Recently, I received an e-mail from a colleague I worked with on a project for a division of GE here in the U.S. He mentioned a system we built more than ten years ago. It was one of the first real business intelligence systems for that organization.

I was reminded of the process of moving because when you're moving, you are consumed with all the work of the task. You're carrying boxes, you're directing movers where to put boxes, and all the while, in the back of your mind, you're working on a seemingly endless checklist of new phone lines, address changes, finding a new doctor, locating your favorite mayonnaise at the new grocery store, etc.

In this mad commotion and confusion of moving a household, there is inevitably the placement of the moving box. Either you, or someone you are directing, will put down a box. You will have every intention of moving it to a final resting place later. Perhaps it will be "temporarily" placed along a garage wall or in a basement corner. Wherever it ends up is fine right now, because there are more important things going on (such as placing a box of china) and you have every intention of returning to it later to put it into its proper, final spot.

Possibly a few years later, but certainly the next time you move, you will find the moving box still in the exact place you put it down the day of the previous move. It will be a little dusty and may have something else piled on top of it, but there it will be. Abandoned.

This is not to say that you didn't have the best of intentions. You really did plan to come back and put that box away, perhaps empty it of its contents, sort it out and make it right. You just got caught up in the rest of the moving activities that day, and then there was signing the kids up for school, soccer, Little League and then parent teacher conferences. You know the story.

All the while, the moving box sat, alone and abandoned, waiting for the well-intentioned owner who never returned.

In a business intelligence (BI) project, the moving box is filled with all the tasks on our list of things to do that would have been next in line had life not gotten so busy. These tasks remain unfinished.

I thought of the process of moving because my former GE colleague told me that next year, if things go as planned and the new OLTP system is completed and implemented, they are going to finally turn off the BI system we built more than 10 years ago. For more than a decade, it's been chugging along, providing value to the users, answering questions that can't be answered anywhere else in the organization.

While that BI system has been running, the division has more than tripled in revenues. New lines of business have emerged. New types of customers have been engaged. Mergers and acquisitions have taken place. New measures and metrics of performance have been implemented and, of course, countless people have cycled through the organization, both as users and supporters of the BI application.

All the while, it kept pumping out answers; and all the while, more than one moving box sat quietly against the back walls and closets of that BI application.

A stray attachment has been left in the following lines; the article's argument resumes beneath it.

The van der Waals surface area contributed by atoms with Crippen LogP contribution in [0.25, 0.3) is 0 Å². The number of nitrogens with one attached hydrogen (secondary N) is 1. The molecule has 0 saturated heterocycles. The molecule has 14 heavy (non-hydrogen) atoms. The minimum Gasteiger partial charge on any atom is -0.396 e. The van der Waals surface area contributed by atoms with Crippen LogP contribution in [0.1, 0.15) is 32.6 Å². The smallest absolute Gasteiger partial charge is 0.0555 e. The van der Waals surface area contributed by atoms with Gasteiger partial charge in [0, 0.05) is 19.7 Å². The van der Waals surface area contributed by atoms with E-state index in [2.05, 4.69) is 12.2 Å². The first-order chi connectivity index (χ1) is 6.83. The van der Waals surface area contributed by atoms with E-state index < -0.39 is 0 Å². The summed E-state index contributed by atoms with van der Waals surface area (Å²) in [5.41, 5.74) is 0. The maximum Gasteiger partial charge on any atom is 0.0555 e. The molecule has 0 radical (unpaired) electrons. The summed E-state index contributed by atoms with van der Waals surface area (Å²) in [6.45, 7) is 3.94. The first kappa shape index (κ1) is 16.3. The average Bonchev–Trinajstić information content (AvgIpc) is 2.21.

When we were building the system, changes, additions, alterations and enhancements were happening at a fast and furious pace. We made countless on-the-spot, arbitrary decisions regarding the design of the databases, user interfaces, semantics, etc. We would often be forced to leave something "not quite done" while we put out a different fire among the beta testers or early-adopter user community. We had to leave many things unfinished because there were higher priorities established by the users and the management team, especially as we suffered the "curse of success" ­– everyone wanted to use it, and all the users wanted more data in it (the sooner the better).

In all these cases, we had the best intentions of going back to complete the incomplete, correct the incorrect and enhance the ungainly. In almost every case, these items became moving boxes.

The lesson here is that when you are building a BI system, it is critically important to realize that once the system enters production, there will be zero time and resources to go back and fix or complete anything that is not entirely mission critical. This is especially true of meta data. There is never time to go back and retroactively populate or correct meta data.

During design and construction of a BI system, things are still malleable. The shape of the system is not yet in its final form; changes, additions and alterations can be made somewhat quickly and with comparatively little effort. However, once the system is being utilized and the change requests, bug reports and enhancement demands overwhelm the team, the die is cast. The moving boxes, so easily rearranged only minutes or hours before, become permanent fixtures.

The trick is to ensure that the most important features, capabilities and fixes get placed properly before the clock runs out. Make sure you are planning ahead and work to minimize the number of moving boxes cluttering the hallways, closets and garages of your BI system.

Register or login for access to this item and much more

All Information Management content is archived after seven days.

Community members receive:
  • All recent and archived articles
  • Conference offers and updates
  • A full menu of enewsletter options
  • Web seminars, white papers, ebooks

Don't have an account? Register for Free Unlimited Access